DBoys SOF Combat Assault Rifle (SCAR-L)

Master Chief

According to Wikipedia, “The SOF Combat Assault Rifle, or SCAR, is a modular rifle made by Fabrique Nationale de Herstal (FNH) for the U.S. Special Operations Command (SOCOM) to satisfy the requirements of the SCAR competition. This family of rifles consist of two main types. The SCAR-L, for light, is chambered in the 5.56x45mm NATO cartridge and the SCAR-H, for heavy, fires 7.62x51mm NATO ammunition. Both are available in further variants such as marksman or CQC (Close Quarters Combat).”

The SCAR is available in two calibers, and in versions for short and long range combat. It emerged as the winner of a US SOCOM competition to find a new rifle for Special Forces begun in 2003. Other competitors included entries by Colt and the Robinson Arms XCR. Heckler & Koch had submitted the XM8 as a general issue replacement for the M4 and M16 for the US Army, but the program was canceled.

The SCAR is manufactured in two main versions; Light (SCAR-L, Mk 16 Mod 0) and Heavy (SCAR-H, Mk 17 Mod 0). The L version fires 5.56x45mm NATO using improved M16 rifle magazines. The H fires the more powerful 7.62x51mm NATO from a newly designed 20-round magazine (this full-sized cartridge makes the SCAR-H a battle rifle). Different length barrels will be available for close quarters battle and for longer-range engagements. The initial solicitation indicated that the SCAR-H would also be chambered for the 7.62x39mm M43 cartridge.

The SCAR features an integral, uninterrupted Picatinny rail on the top of the aluminum receiver, two removable side rails and a bottom one that can mount any MIL-STD-1913 compliant accessories. It has a polymer lower receiver with an M16 compatible pistol grip, flared magazine well, and raised area around magazine and bolt release buttons. The front sight flips down for unobstructed use of optics and accessories. The rifle uses a 'tappet' type of closed gas system much like the M1 Carbine while the bolt carrier otherwise resembles the Stoner 63 or Heckler & Koch G36.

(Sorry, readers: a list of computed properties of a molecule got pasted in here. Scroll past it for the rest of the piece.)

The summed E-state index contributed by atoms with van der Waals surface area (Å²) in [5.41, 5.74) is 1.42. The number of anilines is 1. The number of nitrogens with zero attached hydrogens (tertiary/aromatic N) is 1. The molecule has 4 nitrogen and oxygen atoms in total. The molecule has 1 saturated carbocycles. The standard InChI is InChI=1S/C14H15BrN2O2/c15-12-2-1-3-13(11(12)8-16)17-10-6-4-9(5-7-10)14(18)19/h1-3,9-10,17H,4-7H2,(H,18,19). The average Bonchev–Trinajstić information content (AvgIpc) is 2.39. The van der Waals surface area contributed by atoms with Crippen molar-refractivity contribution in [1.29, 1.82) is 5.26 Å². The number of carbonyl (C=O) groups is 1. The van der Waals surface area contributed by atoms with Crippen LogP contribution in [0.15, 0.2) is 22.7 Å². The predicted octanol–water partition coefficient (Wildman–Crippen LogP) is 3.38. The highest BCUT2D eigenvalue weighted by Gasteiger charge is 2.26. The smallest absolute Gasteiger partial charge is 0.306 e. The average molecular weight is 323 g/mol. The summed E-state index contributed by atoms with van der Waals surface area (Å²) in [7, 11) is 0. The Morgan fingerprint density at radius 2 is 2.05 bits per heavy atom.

The SCAR will be built at the FN Manufacturing LLC, plant in Columbia, South Carolina. Fabrique Nationale announced plans to introduce (around 2008) a semi-automatic version of the SCAR modular rifle system, designed for the law enforcement and commercial markets.”


The FN SCAR Airsoft Rifle

With the release of the news regarding the replacement of the ever-popular M4 assault rifle with a newly manufactured rifle has caused a big stir within the airsoft manufacturing community. And at around the early part of 2007 came the first airsoft version of the FN SCAR-L released by JLS then followed by Classic Army. More news came out that other high-end airsoft manufacturers would be jumping on the SCAR bandwagon as well. Manufacturers like STAR, VFC and G&G releasing news that they too will have their own versions of the SCAR. Well, they all did and STAR have actually just released their own versions with the STAR coming with its own EGLM.

With today’s trend in the airsoft market, we have all been aware that where there’s a high-end version, another ACM (all-Chinese-made) version is not far away. The first ACM, the JLS version, proved a bit disappointing to budget airsofters waiting for this moment to come.

Then like a ray of sunshine coming through a cloudy sky came the news that DBoys or BOYI, one of the top ACM manufacturers, is releasing their own ACM version of the FN SCAR. And even before this news found its way down the airsoft community grapevine, Hong Kong retailers suddenly posted the product at their websites and started taking orders. Being a DBoys product, most ACM users believed that this would be in a different league compared to the first ACM SCAR from JLS. And we shall find out, as we were able to get our hands on one ahead of the UK market.



The version that we received was the SC-01 (OEM) version that does not have the “MK16 MOD 0” markings on the receiver. The packaging was a very simple foam box with a brown cardboard lid with a sticky label “SC-01” on the top of the lid. This is one of the first batches that came out. The batches that followed contained these markings and at little bit priced higher. On the inside you will find the rifle, a vertical fore grip, a 300 rd hi-cap M4 type magazine in tan color, a barrel extension, and the usual ACM accessories like the battery, charger and cleaning rod.

The Externals: